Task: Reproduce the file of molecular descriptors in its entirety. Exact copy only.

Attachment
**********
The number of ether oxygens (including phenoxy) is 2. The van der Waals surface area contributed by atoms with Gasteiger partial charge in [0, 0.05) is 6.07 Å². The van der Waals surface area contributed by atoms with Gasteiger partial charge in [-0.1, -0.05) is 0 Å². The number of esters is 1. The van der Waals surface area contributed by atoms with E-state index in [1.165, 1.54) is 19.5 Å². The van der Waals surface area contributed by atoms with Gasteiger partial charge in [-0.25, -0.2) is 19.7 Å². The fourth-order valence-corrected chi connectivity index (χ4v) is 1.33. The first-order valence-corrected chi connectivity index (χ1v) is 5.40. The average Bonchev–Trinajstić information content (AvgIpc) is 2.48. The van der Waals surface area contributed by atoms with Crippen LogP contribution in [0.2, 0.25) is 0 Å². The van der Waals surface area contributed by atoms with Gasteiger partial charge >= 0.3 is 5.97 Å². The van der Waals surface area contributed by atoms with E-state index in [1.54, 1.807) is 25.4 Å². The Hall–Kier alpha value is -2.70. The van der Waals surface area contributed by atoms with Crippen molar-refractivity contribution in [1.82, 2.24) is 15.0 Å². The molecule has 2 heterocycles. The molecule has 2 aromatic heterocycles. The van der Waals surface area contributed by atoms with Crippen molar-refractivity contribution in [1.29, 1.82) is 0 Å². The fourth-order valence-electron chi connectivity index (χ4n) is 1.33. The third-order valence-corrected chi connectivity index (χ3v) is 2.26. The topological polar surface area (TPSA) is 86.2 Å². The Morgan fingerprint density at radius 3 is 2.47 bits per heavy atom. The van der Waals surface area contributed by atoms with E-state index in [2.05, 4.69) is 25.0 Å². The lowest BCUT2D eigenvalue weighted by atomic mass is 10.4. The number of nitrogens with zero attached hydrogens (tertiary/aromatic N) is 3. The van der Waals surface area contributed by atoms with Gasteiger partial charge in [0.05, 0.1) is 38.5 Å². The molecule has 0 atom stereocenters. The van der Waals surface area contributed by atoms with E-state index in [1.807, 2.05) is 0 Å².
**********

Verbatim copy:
The number of ether oxygens (including phenoxy) is 2. The van der Waals surface area contributed by atoms with Gasteiger partial charge in [0, 0.05) is 6.07 Å². The van der Waals surface area contributed by atoms with Gasteiger partial charge in [-0.1, -0.05) is 0 Å². The number of esters is 1. The van der Waals surface area contributed by atoms with E-state index in [1.165, 1.54) is 19.5 Å². The van der Waals surface area contributed by atoms with Gasteiger partial charge in [-0.25, -0.2) is 19.7 Å². The fourth-order valence-corrected chi connectivity index (χ4v) is 1.33. The first-order valence-corrected chi connectivity index (χ1v) is 5.40. The average Bonchev–Trinajstić information content (AvgIpc) is 2.48. The van der Waals surface area contributed by atoms with Crippen LogP contribution in [0.2, 0.25) is 0 Å². The van der Waals surface area contributed by atoms with Gasteiger partial charge >= 0.3 is 5.97 Å². The van der Waals surface area contributed by atoms with E-state index in [1.54, 1.807) is 25.4 Å². The Hall–Kier alpha value is -2.70. The van der Waals surface area contributed by atoms with Crippen molar-refractivity contribution in [1.82, 2.24) is 15.0 Å². The molecule has 2 heterocycles. The molecule has 2 aromatic heterocycles. The van der Waals surface area contributed by atoms with Crippen molar-refractivity contribution in [1.29, 1.82) is 0 Å². The fourth-order valence-electron chi connectivity index (χ4n) is 1.33. The third-order valence-corrected chi connectivity index (χ3v) is 2.26. The topological polar surface area (TPSA) is 86.2 Å². The Morgan fingerprint density at radius 3 is 2.47 bits per heavy atom. The van der Waals surface area contributed by atoms with E-state index in [2.05, 4.69) is 25.0 Å². The lowest BCUT2D eigenvalue weighted by atomic mass is 10.4. The number of nitrogens with zero attached hydrogens (tertiary/aromatic N) is 3. The van der Waals surface area contributed by atoms with Gasteiger partial charge in [0.05, 0.1) is 38.5 Å². The molecule has 0 atom stereocenters. The van der Waals surface area contributed by atoms with E-state index in [1.807, 2.05) is 0 Å².